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The varnas, otherwise known in the West as the “caste” system, is probably the most controversial and villainized aspect in all of Indian culture and Hindu theology. Because Hinduism (Sanatana Dharma) is such an ancient and integrated faith and way of life, one must be willing to peel back thousands of years of History, tradition, culture, and perspectives in order to glean the foundation of this social system that has come to be so reviled that its very usage is now illegal in modern India. I will briefly explore the varnas here, as well as deliver an introduction to their relevance from a scriptural basis and how the caste concept has evolved over the centuries.

Varnas or, “colors”, are designations to one’s social position based on a mixture of the three gunas, or physical/mental/emotional dispositions within them. These gunas are sattva (creative, inspiring, mentally quiet), rajas (restless, dynamic, fierce), and tamas (lazy, negligent, dull).

The Brahmanas

The Brahmanas are the intellectual and spiritual class, designated with the color white. Members of this group are more sattvik centered with a rajasik base and are charged with the spiritual and intellectual well-being of society.





The Kshatriyas

The Kshatriyas are the warrior, leader, and administrative class with a color designation of red. This class exhibits rajasik qualities with a sattvik base. Their duty is to protect and nurture society. The hero Arjuna of the Bhagavad Gita was a Kshatriya.







The Vaishya

The Vaisya are the tradesmen and business class of society, designated with the color brown. Members of this class possess rajasik qualities with a tamasik base. They are responsible for running society’s economic interests.








The Shudras


The Shudras are the laborers, designated black, and are charged with providing labor for society’s progress and well-being. They display tamasik qualities with a rajasik base.








There is another caste called the dalit or, “Untouchables.” This class was made infamous by such caste opponents as Mahatma Gandhi, who called for equality among the castes.

The Varnas in theology:

The earliest concept of a class-based society rose within the oral tradition of the Rig Veda, the oldest holy text within the Hindu tradition. Within, we receive an illustration of how these groups of men came to be:

The Brâhmana was his mouth, of both his arms was the Râjanya made. His thighs became the Vaishya, his feet became the Sûdra.

The “his” refers to Purusha or, the primordial man–cosmic soul. Others have interpreted this story to reflect Mankind as rising from the various parts of Brahma himself. Indeed, opponents of the caste system’s evolution into a rigid and limiting institution point out that if the classes in fact derived from Brahma himself, then all parts are equal and holy.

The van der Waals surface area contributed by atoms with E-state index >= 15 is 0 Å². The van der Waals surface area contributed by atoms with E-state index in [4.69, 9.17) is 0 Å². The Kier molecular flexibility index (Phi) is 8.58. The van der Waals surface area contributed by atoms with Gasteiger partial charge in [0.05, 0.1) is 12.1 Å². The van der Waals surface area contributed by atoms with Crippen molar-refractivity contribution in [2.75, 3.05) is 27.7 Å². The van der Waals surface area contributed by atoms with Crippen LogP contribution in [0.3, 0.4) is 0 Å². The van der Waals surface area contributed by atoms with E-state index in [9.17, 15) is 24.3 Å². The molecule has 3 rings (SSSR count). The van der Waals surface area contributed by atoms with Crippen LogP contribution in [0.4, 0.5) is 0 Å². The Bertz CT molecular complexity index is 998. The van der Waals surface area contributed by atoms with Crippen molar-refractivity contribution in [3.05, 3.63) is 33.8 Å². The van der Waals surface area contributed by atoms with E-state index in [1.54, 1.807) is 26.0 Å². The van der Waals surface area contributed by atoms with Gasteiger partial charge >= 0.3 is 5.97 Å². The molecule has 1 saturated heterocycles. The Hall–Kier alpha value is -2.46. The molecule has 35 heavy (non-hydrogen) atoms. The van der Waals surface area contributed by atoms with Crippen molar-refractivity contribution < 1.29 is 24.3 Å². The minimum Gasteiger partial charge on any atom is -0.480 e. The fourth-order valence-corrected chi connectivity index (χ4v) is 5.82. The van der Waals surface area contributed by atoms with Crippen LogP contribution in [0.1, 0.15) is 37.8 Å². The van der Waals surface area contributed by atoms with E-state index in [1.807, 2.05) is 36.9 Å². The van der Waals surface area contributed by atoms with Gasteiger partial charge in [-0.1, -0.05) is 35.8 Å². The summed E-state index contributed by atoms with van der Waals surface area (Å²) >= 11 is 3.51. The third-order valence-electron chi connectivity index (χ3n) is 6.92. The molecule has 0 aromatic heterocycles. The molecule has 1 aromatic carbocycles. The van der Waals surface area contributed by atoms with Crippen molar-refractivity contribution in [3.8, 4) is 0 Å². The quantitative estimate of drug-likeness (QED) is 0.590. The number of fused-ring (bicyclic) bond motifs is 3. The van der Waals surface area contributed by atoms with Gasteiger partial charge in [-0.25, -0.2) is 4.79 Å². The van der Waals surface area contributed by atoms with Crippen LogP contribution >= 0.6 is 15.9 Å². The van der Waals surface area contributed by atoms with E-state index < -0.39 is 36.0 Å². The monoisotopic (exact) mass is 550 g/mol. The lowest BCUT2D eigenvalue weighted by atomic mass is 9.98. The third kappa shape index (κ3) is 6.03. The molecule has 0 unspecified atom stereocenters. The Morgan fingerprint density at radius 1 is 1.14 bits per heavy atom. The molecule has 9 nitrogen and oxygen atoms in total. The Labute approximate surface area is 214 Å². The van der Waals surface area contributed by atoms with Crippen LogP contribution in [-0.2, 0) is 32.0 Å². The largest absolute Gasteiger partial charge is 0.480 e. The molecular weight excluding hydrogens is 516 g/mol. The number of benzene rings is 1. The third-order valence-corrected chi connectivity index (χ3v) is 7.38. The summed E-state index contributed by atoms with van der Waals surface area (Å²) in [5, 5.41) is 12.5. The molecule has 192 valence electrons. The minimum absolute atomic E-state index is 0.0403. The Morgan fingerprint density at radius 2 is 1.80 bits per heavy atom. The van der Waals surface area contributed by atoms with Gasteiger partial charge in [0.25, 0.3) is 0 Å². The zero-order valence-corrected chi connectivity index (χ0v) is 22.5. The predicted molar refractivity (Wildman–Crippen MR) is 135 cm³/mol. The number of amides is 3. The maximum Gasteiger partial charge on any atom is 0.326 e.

Interestingly enough, Lord Krishna tells Arjuna in the Bhagavad Gita (“Song of the Lord”)…

Those desiring success in their actions worship the gods; through action in the world of mortals, their desires are quickly fulfilled. The distinctions  of caste, guna, and karma have come from me. I am their cause, but I myself am changeless and beyond all action.  

Because the Bhagavad Gita is a lesson in becoming one with the divine Self (in this case, Lord Krishna), Krishna is telling Arjuna that the eternal Self–the cosmic Cause that makes up our souls–is incorruptible and therefore transcends the varnas. Even the Brahmanas must climb to reach moksha–liberation, and therefore we are all equal.

From a social perspective, the varnas were classifications based on personal dispositions that, as a whole, created a balanced society in which everyone played a productive role.

The balance of the varnas, with Lord Krishna as the center (Cause).

Of course as Mankind often does, the original intent of a harmonious society became tainted by the ambitions and reinterpretations men placed on the meaning of the classes. The caste system as we’ve known it in recent history evolved into a rigid system of ascription in which that was virtually no hope of movement. One’s occupation and lifestyle was now a part of their genetics. Corrupt holy men rationalized this with twisted versions of karma and dharma. This new philosophy, designed to protect the lineage of the few and privileged, contradicts the scriptures in which Lord Krishna himself had been born a simple cowherd and other notable rishis (holy men) as well as avatars of Vishnu had traversed the classes based on effort and developed aptitude toward other occupations.

It would be unfair to point a finger at the Indian subcontinent for such abuses based on a warped view of scripture. Indeed, few religious or philosophical traditions are clean of the stain of atrocities justified by interpretation of holy writ. Our duty then is to dig into the muck and bring to light the true meaning behind these words within the context of their times of mention. Only with these insights, brought about by deep self-examination, will we be able to wash ourselves of the grim of prejudice based upon misguided and antiquated pretences. This is work left to only a few at present who have the courage to get their hands dirty. It seems then, that we would all do well to be an unclean “Untouchable” from time to time after all. 

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